New York

[state seal of New York] The 11th state to be admitted to the United States, 26 July 1788. Illustrious names glorify the early annals of the Church in New York. Blessed Isaac Jogues was martyred in 1646, at Ossernenon, near Auriesville, after having suffered excruciating tortures at the hands of the Mohawks on a previous journey through their lands in 1642. His companion, Rene Goupil, a devoted lay volunteer, or donné, had then been put to death, but Father Jogues, taken prisoner, had finally escaped, and been befriended and returned to France by way of New York through the Dutch minister of Fort Orange, Johannes Mega polensis, and Gov. William Kieft of New York. With him, when he returned in 1646, was a youthful companion, Jean de Lalande, who was also killed by the Indians. Another missionary cruelly tortured by the Mohawks, 1644, was Father Joseph Bressani, who was also rescued by the Dutch. The region thus early planted with the seed of the Church was not long after the birthplace of the "Lily of the Mohawks," Catherine Tekakwitha, destined to die in the odor of sanctity, in Canada in 1679. The Onondagas having requested missionaries in 1654, Father Simon le Moyne, S.J., visited them from Quebec, being the first white person to investigate the salt springs of the vicinity. The first permanent mission was established the next year, not far from Syracuse, by Father Joseph Chaumonot and Father Claude Dablon. Their little bark chapel is thought to have been named in honor of Saint John the Baptist. In 1656 a party of French colonists, under Father François Le Mercier and Father Rene Menard, set forth from Quebec and settled near Lake Ganentaa (Onondaga), about five leagues from the earlier settlement, where they erected the church of Saint Mary. There were missions soon among the Cayugas, Senecas, and Oneidas, but for a time after 1658 Indian uprisings put an end to them all. The protection of the Onondaga chief, Garaconthie, led to their restoration in 1667 under Father Jacques Fremin, Father Jean Pierron, Father Jacques Bruyas, Father Julien Garnier, Father Etienne de Carheil, and Father Pierre Milet. Each of the Five Nations then had a mission; the pioneer mission of the Onondagas being restored, Saint Mary's of the Martyrs being established for the Mohawks at Tionnontoguen, near Ossemenon, Saint Francis Xavier's for the Oneidas, Saint Joseph's for the Cayugas, and Saint Michael's for the Senecas. Garaconthie was baptized with great ceremony at Quebec in 1669, receiving the name of Daniel. A mission was founded in 1679 by the Recollects, near Niagara, where La Salle had made them a grant of land. His companion, Father Louis Hennepin, first described the mighty cataract, 1673. Recollects also served at Crown Point from 1732 to 1759. After the taking over of the colony of New Amsterdam (New York) by the English, 1664, the struggle between the French and English for Indian allies began, and it became the aim of the English authorities to supplant French missionaries, wherever they would tolerate priests at all, with those of their own nation. By 1684 there were only two French Jesuits left among the Five Nations, Father Jacques and Father Jean de Lamberville. The Onondaga mission was restored in 1702, but the enforcing of penal laws against Catholics, inaugurated in 1700 by Governor Bellomont of New York, led to the final abandonment of Jesuit-missions in 1709. The last of the Indian missions in New York was that of the Presentation, founded near the present Ogdensburg in 1748 by the Sulpician, Father François Piquet, and abandoned in 1759 during the French and Indian War. The first priests to reside in New York City were the English Jesuits, Father Thomas Harvey, Father Henry Harrison, and Father Charles Gage, the first of whom came over in 1683 with the Catholic governor, Thomas Dongan, appointed by the Duke of York. Mass was first offered in a chapel made available by the Governor at Fort James, just south of the Bowling Green, the present site of the custom house.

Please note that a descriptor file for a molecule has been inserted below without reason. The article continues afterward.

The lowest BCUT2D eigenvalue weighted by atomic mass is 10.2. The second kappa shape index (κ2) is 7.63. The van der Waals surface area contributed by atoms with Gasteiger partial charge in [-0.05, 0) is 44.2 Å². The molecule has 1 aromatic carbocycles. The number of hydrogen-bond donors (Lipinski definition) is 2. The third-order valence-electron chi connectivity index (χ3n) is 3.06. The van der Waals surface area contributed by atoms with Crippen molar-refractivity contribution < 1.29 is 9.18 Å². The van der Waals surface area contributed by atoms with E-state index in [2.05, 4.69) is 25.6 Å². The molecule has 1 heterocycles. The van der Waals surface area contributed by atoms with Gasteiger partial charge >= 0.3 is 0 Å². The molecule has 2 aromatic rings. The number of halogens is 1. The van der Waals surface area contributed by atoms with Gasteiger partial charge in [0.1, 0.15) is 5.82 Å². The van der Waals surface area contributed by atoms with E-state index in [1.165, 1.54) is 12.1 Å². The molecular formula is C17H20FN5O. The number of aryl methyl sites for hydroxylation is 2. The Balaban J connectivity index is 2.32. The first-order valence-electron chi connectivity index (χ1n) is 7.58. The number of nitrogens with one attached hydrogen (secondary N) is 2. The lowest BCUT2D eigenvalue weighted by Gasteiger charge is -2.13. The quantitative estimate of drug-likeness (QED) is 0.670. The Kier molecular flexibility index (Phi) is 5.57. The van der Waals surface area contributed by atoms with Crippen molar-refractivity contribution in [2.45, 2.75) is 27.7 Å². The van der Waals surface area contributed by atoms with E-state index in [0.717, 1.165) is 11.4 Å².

Catholic influence on the place-names of the state is shown in the following: Ecclesiastically, the state is governed by the archdiocese of and the dioceses of See also
New Catholic Dictionary

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